The next section is one of the most exciting, featuring some truly exceptional entrees that cover a variety of meats. The first is Chicken Chasseur, a grilled chicken saute that relies on mushrooms and a white wine/tomato sauce for its signature flavor. The result is a very hearty and unforgettable taste that made the dish truly stick out as the only chicken option on the menu. Then there’s the more decadent option, ballotines of lamb with “sauce soubise”. As opposed to the typical bone-in presentation of lamb, a ballotine is a large portion of diced lamb that’s rolled and stuffed with vegetables and seasonings. As with every dish on this menu, it is defined by its sauce, which is made by combining Bechamel sauce with pureed onions, as well as a significant amount of butter to extract every bit of flavor out of the already extremely tender meat. Contrasting this grandiose dish are the tiny deep fried lobster croquettes “a la Victoria”. Although croquettes remain quite popular today, this specific manner in which they were prepared has been largely forgotten. According to The Epicurean, a cookbook by chef Charles Ranhofer of Delmonico’s, croquettes “a la Victoria” are distinguished in their use of truffles and the mother sauce veloute which uses equal parts butter and flour as well as a common protein stock. After chopping up the lobster, mixing it with sauce and a celery puree and letting it cool, it is then molded into 2 inch balls and rolled in eggs and bread crumbs. A closer look at how you could make this recipe today can be found at the end of this article. The last item in this section sticks out a bit, as banana fritters aren’t exactly an entree item. Nevertheless, they were quite a popular trend at the time, perhaps meriting their placement next to lamb and lobster. These fritters use extremely ripe mashed bananas and are garnished with rhum from the Carribean island of Martinique. Similar to the croquettes, they are deep fried and often served with cinnamon.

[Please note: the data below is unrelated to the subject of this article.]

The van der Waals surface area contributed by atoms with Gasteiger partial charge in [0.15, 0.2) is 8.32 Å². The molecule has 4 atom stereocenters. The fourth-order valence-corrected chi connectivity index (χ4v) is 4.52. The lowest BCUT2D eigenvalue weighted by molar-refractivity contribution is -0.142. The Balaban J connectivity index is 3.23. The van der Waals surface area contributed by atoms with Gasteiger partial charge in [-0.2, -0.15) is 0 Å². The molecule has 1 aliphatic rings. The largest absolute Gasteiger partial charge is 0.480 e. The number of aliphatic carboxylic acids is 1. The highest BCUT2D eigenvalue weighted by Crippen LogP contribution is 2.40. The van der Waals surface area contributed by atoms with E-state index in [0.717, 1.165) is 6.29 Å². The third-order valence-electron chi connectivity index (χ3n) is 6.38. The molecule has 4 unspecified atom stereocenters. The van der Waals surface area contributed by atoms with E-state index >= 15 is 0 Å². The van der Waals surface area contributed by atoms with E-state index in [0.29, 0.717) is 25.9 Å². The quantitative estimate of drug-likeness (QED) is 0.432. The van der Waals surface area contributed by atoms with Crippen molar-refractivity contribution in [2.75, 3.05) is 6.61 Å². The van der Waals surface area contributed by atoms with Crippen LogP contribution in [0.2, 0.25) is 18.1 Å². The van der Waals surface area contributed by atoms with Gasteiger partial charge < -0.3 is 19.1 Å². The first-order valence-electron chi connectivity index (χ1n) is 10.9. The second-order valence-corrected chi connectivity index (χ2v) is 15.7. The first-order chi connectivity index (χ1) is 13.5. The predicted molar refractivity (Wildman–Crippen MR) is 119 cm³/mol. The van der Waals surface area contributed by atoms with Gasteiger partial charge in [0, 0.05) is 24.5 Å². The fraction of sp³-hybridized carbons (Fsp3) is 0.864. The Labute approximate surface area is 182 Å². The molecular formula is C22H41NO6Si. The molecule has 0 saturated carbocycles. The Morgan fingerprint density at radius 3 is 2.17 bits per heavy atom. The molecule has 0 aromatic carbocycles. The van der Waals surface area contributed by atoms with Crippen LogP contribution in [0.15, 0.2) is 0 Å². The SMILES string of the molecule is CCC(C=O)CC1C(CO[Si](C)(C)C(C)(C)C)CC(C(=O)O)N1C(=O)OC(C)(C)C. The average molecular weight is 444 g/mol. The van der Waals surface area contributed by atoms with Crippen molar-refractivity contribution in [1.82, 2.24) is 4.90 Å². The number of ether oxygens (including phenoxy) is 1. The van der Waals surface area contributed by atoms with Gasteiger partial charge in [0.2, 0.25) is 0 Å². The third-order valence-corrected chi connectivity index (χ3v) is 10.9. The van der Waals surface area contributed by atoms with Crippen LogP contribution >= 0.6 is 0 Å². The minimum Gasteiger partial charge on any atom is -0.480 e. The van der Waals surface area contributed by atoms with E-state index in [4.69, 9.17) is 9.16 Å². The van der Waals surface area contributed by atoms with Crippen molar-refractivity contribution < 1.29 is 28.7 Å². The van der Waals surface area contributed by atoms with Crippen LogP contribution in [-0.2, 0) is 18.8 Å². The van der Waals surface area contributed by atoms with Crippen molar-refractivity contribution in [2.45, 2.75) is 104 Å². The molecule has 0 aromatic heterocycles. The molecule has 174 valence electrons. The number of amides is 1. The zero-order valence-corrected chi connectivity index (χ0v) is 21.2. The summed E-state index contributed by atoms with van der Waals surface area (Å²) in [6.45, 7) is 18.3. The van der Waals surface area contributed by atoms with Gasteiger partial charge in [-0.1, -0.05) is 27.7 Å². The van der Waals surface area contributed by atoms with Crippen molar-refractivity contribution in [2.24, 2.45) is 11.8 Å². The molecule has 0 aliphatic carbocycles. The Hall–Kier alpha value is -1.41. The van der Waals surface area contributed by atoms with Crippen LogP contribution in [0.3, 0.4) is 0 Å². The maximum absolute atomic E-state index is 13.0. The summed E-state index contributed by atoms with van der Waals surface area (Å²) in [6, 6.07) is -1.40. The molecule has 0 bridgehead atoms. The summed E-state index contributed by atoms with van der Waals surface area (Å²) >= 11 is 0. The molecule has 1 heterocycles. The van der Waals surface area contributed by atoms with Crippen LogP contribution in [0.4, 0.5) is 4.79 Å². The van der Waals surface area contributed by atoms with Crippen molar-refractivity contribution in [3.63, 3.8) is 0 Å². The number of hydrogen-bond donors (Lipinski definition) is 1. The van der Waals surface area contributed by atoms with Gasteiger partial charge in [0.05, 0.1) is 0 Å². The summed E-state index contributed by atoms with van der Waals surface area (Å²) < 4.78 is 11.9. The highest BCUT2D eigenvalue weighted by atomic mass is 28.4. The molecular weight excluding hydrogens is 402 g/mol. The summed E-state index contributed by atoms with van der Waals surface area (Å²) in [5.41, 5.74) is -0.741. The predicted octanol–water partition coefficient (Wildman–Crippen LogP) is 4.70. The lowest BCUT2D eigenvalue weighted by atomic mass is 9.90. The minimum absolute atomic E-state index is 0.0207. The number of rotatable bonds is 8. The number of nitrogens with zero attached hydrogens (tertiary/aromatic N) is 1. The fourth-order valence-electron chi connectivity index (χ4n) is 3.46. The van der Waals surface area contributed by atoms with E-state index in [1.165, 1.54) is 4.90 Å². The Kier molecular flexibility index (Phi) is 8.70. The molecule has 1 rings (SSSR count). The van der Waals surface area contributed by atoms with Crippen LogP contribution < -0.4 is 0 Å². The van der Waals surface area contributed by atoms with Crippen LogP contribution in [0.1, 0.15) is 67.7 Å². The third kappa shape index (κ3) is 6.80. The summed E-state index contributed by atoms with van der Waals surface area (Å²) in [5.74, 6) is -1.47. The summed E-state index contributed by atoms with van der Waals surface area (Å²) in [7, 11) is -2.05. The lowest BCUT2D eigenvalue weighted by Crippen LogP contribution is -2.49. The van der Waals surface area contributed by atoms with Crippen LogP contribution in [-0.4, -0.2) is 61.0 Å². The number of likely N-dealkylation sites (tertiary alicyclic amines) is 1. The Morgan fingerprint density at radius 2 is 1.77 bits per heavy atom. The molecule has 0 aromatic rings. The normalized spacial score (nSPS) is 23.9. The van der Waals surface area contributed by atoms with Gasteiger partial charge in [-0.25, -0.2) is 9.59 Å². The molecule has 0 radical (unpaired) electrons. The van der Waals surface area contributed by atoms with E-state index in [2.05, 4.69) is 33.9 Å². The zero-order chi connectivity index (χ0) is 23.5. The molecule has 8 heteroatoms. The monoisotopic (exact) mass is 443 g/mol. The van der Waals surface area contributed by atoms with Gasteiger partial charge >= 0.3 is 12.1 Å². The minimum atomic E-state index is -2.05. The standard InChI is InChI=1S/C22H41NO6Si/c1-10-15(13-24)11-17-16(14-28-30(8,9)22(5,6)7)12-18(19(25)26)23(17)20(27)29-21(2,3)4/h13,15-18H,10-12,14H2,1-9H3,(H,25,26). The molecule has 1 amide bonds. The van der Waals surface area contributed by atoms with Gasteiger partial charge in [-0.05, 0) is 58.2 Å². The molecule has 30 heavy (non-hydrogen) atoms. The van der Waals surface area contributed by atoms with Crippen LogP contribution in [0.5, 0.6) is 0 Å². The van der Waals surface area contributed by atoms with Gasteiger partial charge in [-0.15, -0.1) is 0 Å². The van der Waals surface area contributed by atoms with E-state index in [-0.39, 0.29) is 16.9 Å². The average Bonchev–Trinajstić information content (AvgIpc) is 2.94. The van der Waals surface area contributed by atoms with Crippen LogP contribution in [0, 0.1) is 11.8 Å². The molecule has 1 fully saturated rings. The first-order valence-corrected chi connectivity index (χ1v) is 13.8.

Directly ensuing these entrees is the sorbet, a rather simple dessert with an extraordinarily strong flavor. It is made by boiling sugar water and mixing directly with maraschino cherries in a blender. The final product is then poured into a container and deep frozen until it’s served.